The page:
Essex County 2013 Condo Market Review and 2014 Outlook

The condo market in Essex County did not experience a big crash, with prices falling just 14% from their 2005 peak to 2009 low. Since then prices have recovered steadily and in 2013 were just 2% below peak levels. Sales, however, remain well below peak levels. (Click  here to read my Essex County 2013 Single Family report.)

Sales
Sales numbers suggest that Essex County did enjoy some sort of condo boom in the middle years of the first decade of this century, before experiencing a very large slump. No doubt part of the reason that sales remain low is that the once popular small apartment conversions have become hard for buyers to finance, and that market shows very little sign of returning.

Sources: MLS, Oliver Reports
Sources: MLS, Oliver Reports

 Distressed sales – foreclosures and short sales – accounted for fully 26% of all condo sales in 2011, dropping back to just 10% in 2013. Non-distressed sales have shown a sharp increase in the last two years.

Sources: MLS, Oliver Reports
Sources: MLS, Oliver Reports

Median prices
Note that for median price and ASR  (Assessed Value to Sales Price Ratio) calculations I exclude distressed sales. Most reports, from Case-Shiller to local real estate firms, take the numbers from MLS and use all sales. Since distressed sales generally take place at a significant discount to non-distressed sales, I exclude them to get a more accurate picture of underlying price trends.

The median price has recovered from the 2009 low and shown modest increases since then.

Sources: MLS, Oliver Reports

Sources: MLS, Oliver Reports

Looking back over the data in the last 12 years the highest price of the year has occurred 8 times in Q3 and 4 times in Q2. So nobody should get too excited when the first quarter numbers are announced! In fact, my basic policy is not to publish quarterly numbers for condo sales unless there is something that stands out as being significant. Even I accept that there is such a thing as too many numbers!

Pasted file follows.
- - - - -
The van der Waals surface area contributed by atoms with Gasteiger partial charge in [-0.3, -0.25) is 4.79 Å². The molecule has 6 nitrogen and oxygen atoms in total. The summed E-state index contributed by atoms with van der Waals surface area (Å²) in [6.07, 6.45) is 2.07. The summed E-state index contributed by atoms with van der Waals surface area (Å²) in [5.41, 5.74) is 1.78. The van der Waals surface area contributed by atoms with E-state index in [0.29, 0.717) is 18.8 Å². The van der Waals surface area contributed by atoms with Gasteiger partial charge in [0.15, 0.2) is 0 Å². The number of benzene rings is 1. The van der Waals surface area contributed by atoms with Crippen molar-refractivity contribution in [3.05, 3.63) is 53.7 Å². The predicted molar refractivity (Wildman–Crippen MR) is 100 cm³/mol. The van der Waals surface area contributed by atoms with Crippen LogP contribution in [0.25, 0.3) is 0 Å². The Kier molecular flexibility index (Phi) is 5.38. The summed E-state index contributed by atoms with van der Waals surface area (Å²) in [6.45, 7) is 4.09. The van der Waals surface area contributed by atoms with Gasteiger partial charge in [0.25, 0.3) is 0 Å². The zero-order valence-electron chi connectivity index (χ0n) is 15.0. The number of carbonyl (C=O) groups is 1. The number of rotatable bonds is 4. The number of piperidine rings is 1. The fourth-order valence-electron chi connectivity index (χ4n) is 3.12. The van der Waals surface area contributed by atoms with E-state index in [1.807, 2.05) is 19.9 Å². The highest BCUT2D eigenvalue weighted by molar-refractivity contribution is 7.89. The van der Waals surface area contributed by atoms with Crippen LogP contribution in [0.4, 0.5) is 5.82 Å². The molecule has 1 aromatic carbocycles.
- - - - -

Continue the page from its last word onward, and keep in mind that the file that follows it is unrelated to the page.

Sources: MLS, Oliver Reports

Sources: MLS, Oliver Reports

ASR
One of my consistent themes is that the ratio (ASR) of Assessed Value (AV) to Sales Price (SP) can give a good indication of what is happening to underlying prices. If the ASR is above 100%  that means that properties are selling for less than their AV. Conversely, properties selling above their AV will have an ASR below 100%.

As we all hope our properties are worth more than the AV we look for an ASR below 100% as a positive sign. Remember that AVs are a lagging indicator: the tax bills for FY2014 are based on actual sales in 2012. Thus the 2013 sales data, reported in this review, will be the basis for FY2015 assessments.

What this means is that in a period of falling prices the ASR is likely to be rising. The ASR is the AV divided by the SP: if the SP is falling (prices going down)the ASR will rise. And when prices are rising, when the SP is rising, the ASR will fall.

So what we, as homeowners, want is an ASR below 100% and falling. Let’s look at the ASR for condos in Essex County in recent years.

Sources: MLS, Oliver Reports

Sources: MLS, Oliver Reports

This data suggests that the underlying price increase in 2013 was stronger than suggested by the median price alone. With the ASR dropping from 100.6% to 92.7% that means the median condo in Essex County in 2013 sold for 8% more than its AV as against selling at roughly AV in 2012. Because assessments change from year to year this is not a precise indicator, but it is useful.

2014 Outlook
Two years ago the month of February saw just one day when the temperature was below freezing. This year….well you know what’s it been like, hibernation for most of the month. Statistics for sales at this time of year are, therefore, largely meaningless.

Instead, I have been looking at the supply of condos for sale and comparing numbers with a year ago, which was also a cold month if not quite as brutal as this year. Bearing in mind that the median price last year was $241,000, while there is an increase in supply at the very low end, between $150,000 and $350,000 supply is down. The increase in the $750,000 – $1,000,000 market reflects a new development in Lynnfield which saw 4 sales in 2013, 4 are now pending and a further 8 currently listed for sale.

Source: MLS, Oliver Reports

Source: MLS, Oliver Reports

The weather will break, spring will come and buyers will emerge from their winter cocoons. With the economy strengthening, albeit slowly, there seems to be little reason to expect other than a continue gradual increase in prices in 2014.

If you  – or somebody you know – are considering buying or selling a home and have questions about the market and/or current home prices, feel free to contact me on 781.631.1223 or andrew@HarborsideRealty.com.

Andrew Oliver is a Realtor with Harborside Realty in Marblehead

 

 

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